Funds in our trusts are managed by third-party investment managers who are in turn monitored by a third-party investment advisor selected by our Trust and Compliance Committee. The third-party investment advisor is providing the committee with frequent updates on the performance of the investments. We will continue to monitor performance closely. See “Item 7A. Quantitative and Qualitative Disclosure About Market Risk” for more information.

The perpetual care trust and merchandise trust serve vastly different purposes and the risks and implications of changes in trust asset values are dissimilar.

Perpetual Care Trust

Pursuant to state law, a portion of the proceeds from the sale of cemetery property must be deposited into a perpetual care trust.

The perpetual care trust principal does not belong to us and must remain in the trust into perpetuity. We consolidate the trust into our financial statements in accordance with ASC 810-10-15-(13 through 22) because the trust is considered a variable interest entity for which we are the primary beneficiary.

 

47


Table of Contents

The fair value of trust assets is recorded as an asset on our balance sheet and is entirely offset by a liability. This liability is recorded as “Perpetual care trust corpus”. Changes in fair value of trust assets are recognized by adjusting both the trust asset and the offsetting liability. Impairment of the value of trust assets, whether temporary or other-than-temporary, will not impact periodic earnings or comprehensive income nor will it impact our financial position or liquidity at any point in time.

Our primary risk related to the assets in the perpetual care trust relate to the interest and dividends paid and released to us and used to defray cemetery maintenance costs. Any material reduction in this income stream could have a material effect on our financial condition, results of operations and liquidity. Interest income earned on perpetual care trust assets was approximately $ 15.8 million, $14.9 million and $12.6 million during the years ended December 31, 2011, 2010 and 2009, respectively.

Merchandise Trust

Pursuant to state law, a portion of the proceeds from the sale of pre-need cemetery and funeral home merchandise and services must be deposited into a merchandise trust.

Unlike the perpetual care trust, the principal in the merchandise trust will ultimately revert to us. This will occur once we have met the various requirements for its release which is generally the delivery of merchandise or performance of underlying services. Accordingly, changes in the fair value of trust assets, both temporary and other-than-temporary, may ultimately impact our periodic earnings, comprehensive income and financial position or liquidity at any point in time.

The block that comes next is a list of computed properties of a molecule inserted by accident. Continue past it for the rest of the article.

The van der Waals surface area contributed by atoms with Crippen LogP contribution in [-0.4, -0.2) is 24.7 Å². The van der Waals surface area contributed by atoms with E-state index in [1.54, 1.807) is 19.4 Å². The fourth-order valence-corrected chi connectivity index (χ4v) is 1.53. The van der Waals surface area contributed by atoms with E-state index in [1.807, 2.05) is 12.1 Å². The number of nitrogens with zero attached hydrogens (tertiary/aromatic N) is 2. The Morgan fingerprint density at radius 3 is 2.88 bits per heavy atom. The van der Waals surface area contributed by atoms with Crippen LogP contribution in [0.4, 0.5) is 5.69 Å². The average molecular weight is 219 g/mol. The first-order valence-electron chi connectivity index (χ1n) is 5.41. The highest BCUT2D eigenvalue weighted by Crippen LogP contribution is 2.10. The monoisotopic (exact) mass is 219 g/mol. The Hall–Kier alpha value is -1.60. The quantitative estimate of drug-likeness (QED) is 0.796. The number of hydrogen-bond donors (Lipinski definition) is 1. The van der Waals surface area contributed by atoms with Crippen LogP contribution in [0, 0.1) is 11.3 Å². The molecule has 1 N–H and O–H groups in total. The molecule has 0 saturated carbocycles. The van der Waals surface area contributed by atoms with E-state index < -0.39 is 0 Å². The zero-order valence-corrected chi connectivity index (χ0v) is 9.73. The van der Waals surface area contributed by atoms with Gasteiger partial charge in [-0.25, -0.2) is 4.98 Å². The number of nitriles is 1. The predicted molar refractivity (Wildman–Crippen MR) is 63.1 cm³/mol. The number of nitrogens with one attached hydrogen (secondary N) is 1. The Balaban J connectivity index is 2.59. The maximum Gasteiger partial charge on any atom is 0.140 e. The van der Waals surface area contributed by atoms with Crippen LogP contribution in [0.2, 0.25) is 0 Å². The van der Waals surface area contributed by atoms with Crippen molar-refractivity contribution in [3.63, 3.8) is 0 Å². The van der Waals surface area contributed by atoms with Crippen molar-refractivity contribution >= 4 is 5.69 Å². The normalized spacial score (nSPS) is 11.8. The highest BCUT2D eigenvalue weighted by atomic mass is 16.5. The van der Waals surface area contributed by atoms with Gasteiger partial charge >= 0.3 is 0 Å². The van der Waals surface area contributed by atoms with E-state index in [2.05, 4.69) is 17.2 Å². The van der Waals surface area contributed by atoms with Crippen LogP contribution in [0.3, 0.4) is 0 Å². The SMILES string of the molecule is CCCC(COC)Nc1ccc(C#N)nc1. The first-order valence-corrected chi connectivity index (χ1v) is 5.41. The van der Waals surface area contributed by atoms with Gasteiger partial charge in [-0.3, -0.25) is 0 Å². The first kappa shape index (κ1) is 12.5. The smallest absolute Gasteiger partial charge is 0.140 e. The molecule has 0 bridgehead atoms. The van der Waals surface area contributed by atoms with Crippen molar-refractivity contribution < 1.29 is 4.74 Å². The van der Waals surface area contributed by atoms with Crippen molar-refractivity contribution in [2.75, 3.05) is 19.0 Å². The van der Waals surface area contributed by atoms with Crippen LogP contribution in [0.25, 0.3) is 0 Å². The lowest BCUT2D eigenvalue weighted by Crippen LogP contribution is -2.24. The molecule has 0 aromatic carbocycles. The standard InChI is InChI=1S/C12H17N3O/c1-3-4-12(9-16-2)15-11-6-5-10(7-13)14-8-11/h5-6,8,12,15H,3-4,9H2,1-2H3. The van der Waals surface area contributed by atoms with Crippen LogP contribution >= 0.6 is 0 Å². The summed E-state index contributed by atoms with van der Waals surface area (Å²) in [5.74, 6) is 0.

Managing the cash flow associated with the release of trust assets and investment income is a critical component of our overall corporate strategy. Our investment strategy reflects the fact that the release of trust assets and the resultant cash flow is critical to our ability to meet our profitability goals and liquidity needs. Accordingly, we set such strategy to balance the potential for return with the need to maintain asset value.

A decline in the market value of the assets in the merchandise trust could ultimately impair our profitability and resulting financial position and liquidity should we be forced to liquidate such assets at an amount significantly below our original expectation, which is ultimately asset cost.

We mitigate this risk by ensuring that a sufficient portion of trust assets is invested in cash and cash equivalents that do not have significant risk to principal. We can then manage trust assets so that released amounts are liquidated from this pool as opposed to any pool of assets that are currently valued below cost.

At December 31, 2011, the merchandise trust had approximately $38.3 million in cash and cash equivalents. This amount functions to mitigate the risk of liquidating impaired assets. In evaluating the sufficiency of this amount as to its effectiveness in mitigating the risk of liquidating impaired assets, we have considered the net inflows and outflows of cash into the trust in recent prior periods. These net inflows and outflows are a function of both sales originations and the corresponding trust deposits and meeting the criteria for releasing funds. Total net cash inflows into the merchandise trust for the year ended December 31, 2011 were approximately $22.4 million, which includes an inflow of $15.4 million related to acquisitions made in 2011. See “Liquidity and Capital Resources” within this “Item 7” for more information.

Absent a substantial downturn in pre-need sales, we believe that the cash and cash equivalent allocation of merchandise trust assets is sufficient to mitigate the risk of liquidating impaired assets in the near future.

Impact of Current Market Conditions on Our Ability to Meet Our Debt Covenants

Current market conditions have not negatively impacted our ability to meet our significant debt covenants. These covenants specifically relate to a certain measure of profitability (the “Profitability Measure”) and certain coverage and leverage ratios as defined in the Credit Agreement described below.

 

48


Table of Contents

The Profitability Measure is primarily related to the current period value of contracts written, investment income from the merchandise and perpetual care trust, and current expenses incurred. The revenue recognition rules that we must follow for GAAP purposes is not considered.

The leverage ratio relates to the ratio of consolidated debt to the Profitability Measure. Our leverage ratio is 3.09 at December 31, 2011 as opposed to a maximum allowed ratio of 3.65. The coverage ratio related to the excess of the Profitability Measure less distributions made to partners over fixed charges. On January 19, 2012, we amended our credit agreement and replaced the coverage ratio with a consolidated debt service coverage ratio, the calculation of which does not include distributions made by the Partnership. Our consolidated debt service coverage ratio was 3.28 at December 31, 2011 as opposed to a minimum allowed ratio of 2.50.